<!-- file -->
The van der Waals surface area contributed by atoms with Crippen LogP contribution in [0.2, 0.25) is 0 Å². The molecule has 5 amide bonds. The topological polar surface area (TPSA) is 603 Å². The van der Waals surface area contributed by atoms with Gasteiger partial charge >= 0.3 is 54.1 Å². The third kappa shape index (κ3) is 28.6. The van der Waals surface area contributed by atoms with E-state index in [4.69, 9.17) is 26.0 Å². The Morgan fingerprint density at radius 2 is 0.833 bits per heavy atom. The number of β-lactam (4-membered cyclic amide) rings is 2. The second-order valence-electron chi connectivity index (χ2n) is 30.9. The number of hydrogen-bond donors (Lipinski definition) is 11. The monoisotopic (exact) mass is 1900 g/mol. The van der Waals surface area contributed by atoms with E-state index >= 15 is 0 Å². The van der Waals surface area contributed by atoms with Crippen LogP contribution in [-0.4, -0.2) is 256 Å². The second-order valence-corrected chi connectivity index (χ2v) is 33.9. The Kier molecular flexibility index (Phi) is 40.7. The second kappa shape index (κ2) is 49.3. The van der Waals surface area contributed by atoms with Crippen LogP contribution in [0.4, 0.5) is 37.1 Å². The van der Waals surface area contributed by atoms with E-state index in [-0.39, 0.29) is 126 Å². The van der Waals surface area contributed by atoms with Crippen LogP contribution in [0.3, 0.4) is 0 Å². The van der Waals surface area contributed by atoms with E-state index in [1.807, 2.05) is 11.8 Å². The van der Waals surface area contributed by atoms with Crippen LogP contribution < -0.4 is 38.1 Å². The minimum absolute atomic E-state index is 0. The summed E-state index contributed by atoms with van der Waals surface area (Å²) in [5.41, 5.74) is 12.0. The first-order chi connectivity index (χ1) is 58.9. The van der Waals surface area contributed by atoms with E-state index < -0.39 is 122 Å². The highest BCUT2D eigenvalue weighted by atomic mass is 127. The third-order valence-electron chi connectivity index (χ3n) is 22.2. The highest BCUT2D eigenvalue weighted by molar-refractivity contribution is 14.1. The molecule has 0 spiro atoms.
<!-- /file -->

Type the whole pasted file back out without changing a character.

The van der Waals surface area contributed by atoms with Crippen LogP contribution in [0.2, 0.25) is 0 Å². The molecule has 5 amide bonds. The topological polar surface area (TPSA) is 603 Å². The van der Waals surface area contributed by atoms with Gasteiger partial charge >= 0.3 is 54.1 Å². The third kappa shape index (κ3) is 28.6. The van der Waals surface area contributed by atoms with E-state index in [4.69, 9.17) is 26.0 Å². The Morgan fingerprint density at radius 2 is 0.833 bits per heavy atom. The number of β-lactam (4-membered cyclic amide) rings is 2. The second-order valence-electron chi connectivity index (χ2n) is 30.9. The number of hydrogen-bond donors (Lipinski definition) is 11. The monoisotopic (exact) mass is 1900 g/mol. The van der Waals surface area contributed by atoms with E-state index >= 15 is 0 Å². The van der Waals surface area contributed by atoms with Crippen LogP contribution in [-0.4, -0.2) is 256 Å². The second-order valence-corrected chi connectivity index (χ2v) is 33.9. The Kier molecular flexibility index (Phi) is 40.7. The second kappa shape index (κ2) is 49.3. The van der Waals surface area contributed by atoms with Crippen LogP contribution in [0.4, 0.5) is 37.1 Å². The van der Waals surface area contributed by atoms with E-state index in [-0.39, 0.29) is 126 Å². The van der Waals surface area contributed by atoms with Crippen LogP contribution in [0.3, 0.4) is 0 Å². The van der Waals surface area contributed by atoms with E-state index in [1.807, 2.05) is 11.8 Å². The van der Waals surface area contributed by atoms with Crippen LogP contribution < -0.4 is 38.1 Å². The minimum absolute atomic E-state index is 0. The summed E-state index contributed by atoms with van der Waals surface area (Å²) in [5.41, 5.74) is 12.0. The first-order chi connectivity index (χ1) is 58.9. The van der Waals surface area contributed by atoms with E-state index < -0.39 is 122 Å². The highest BCUT2D eigenvalue weighted by atomic mass is 127. The third-order valence-electron chi connectivity index (χ3n) is 22.2. The highest BCUT2D eigenvalue weighted by molar-refractivity contribution is 14.1. The molecule has 0 spiro atoms.